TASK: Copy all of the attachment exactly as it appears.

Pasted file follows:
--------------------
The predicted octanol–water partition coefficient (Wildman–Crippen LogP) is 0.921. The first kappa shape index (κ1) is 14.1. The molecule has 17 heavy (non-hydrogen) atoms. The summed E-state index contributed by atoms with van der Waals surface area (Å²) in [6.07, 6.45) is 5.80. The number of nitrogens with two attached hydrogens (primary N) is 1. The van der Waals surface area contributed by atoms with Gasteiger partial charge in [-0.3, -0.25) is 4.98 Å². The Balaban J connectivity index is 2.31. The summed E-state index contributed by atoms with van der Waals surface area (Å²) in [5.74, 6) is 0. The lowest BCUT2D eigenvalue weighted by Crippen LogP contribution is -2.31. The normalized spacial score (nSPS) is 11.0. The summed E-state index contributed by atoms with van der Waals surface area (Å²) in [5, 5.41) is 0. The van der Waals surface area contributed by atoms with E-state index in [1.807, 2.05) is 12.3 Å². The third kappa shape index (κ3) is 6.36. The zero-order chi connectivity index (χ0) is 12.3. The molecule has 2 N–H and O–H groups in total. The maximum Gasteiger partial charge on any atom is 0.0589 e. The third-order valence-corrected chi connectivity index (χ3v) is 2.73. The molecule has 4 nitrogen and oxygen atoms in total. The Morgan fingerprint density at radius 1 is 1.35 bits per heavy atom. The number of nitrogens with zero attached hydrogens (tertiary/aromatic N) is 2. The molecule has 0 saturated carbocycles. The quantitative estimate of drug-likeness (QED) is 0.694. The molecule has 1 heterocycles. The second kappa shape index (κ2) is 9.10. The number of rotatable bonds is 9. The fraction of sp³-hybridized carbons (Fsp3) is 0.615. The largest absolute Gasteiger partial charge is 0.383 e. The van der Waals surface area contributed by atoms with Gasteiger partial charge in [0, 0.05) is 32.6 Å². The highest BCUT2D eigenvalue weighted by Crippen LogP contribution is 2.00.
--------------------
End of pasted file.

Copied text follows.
The predicted octanol–water partition coefficient (Wildman–Crippen LogP) is 0.921. The first kappa shape index (κ1) is 14.1. The molecule has 17 heavy (non-hydrogen) atoms. The summed E-state index contributed by atoms with van der Waals surface area (Å²) in [6.07, 6.45) is 5.80. The number of nitrogens with two attached hydrogens (primary N) is 1. The van der Waals surface area contributed by atoms with Gasteiger partial charge in [-0.3, -0.25) is 4.98 Å². The Balaban J connectivity index is 2.31. The summed E-state index contributed by atoms with van der Waals surface area (Å²) in [5.74, 6) is 0. The lowest BCUT2D eigenvalue weighted by Crippen LogP contribution is -2.31. The normalized spacial score (nSPS) is 11.0. The summed E-state index contributed by atoms with van der Waals surface area (Å²) in [5, 5.41) is 0. The van der Waals surface area contributed by atoms with E-state index in [1.807, 2.05) is 12.3 Å². The third kappa shape index (κ3) is 6.36. The zero-order chi connectivity index (χ0) is 12.3. The molecule has 2 N–H and O–H groups in total. The maximum Gasteiger partial charge on any atom is 0.0589 e. The third-order valence-corrected chi connectivity index (χ3v) is 2.73. The molecule has 4 nitrogen and oxygen atoms in total. The Morgan fingerprint density at radius 1 is 1.35 bits per heavy atom. The number of nitrogens with zero attached hydrogens (tertiary/aromatic N) is 2. The molecule has 0 saturated carbocycles. The quantitative estimate of drug-likeness (QED) is 0.694. The molecule has 1 heterocycles. The second kappa shape index (κ2) is 9.10. The number of rotatable bonds is 9. The fraction of sp³-hybridized carbons (Fsp3) is 0.615. The largest absolute Gasteiger partial charge is 0.383 e. The van der Waals surface area contributed by atoms with Gasteiger partial charge in [0, 0.05) is 32.6 Å². The highest BCUT2D eigenvalue weighted by Crippen LogP contribution is 2.00.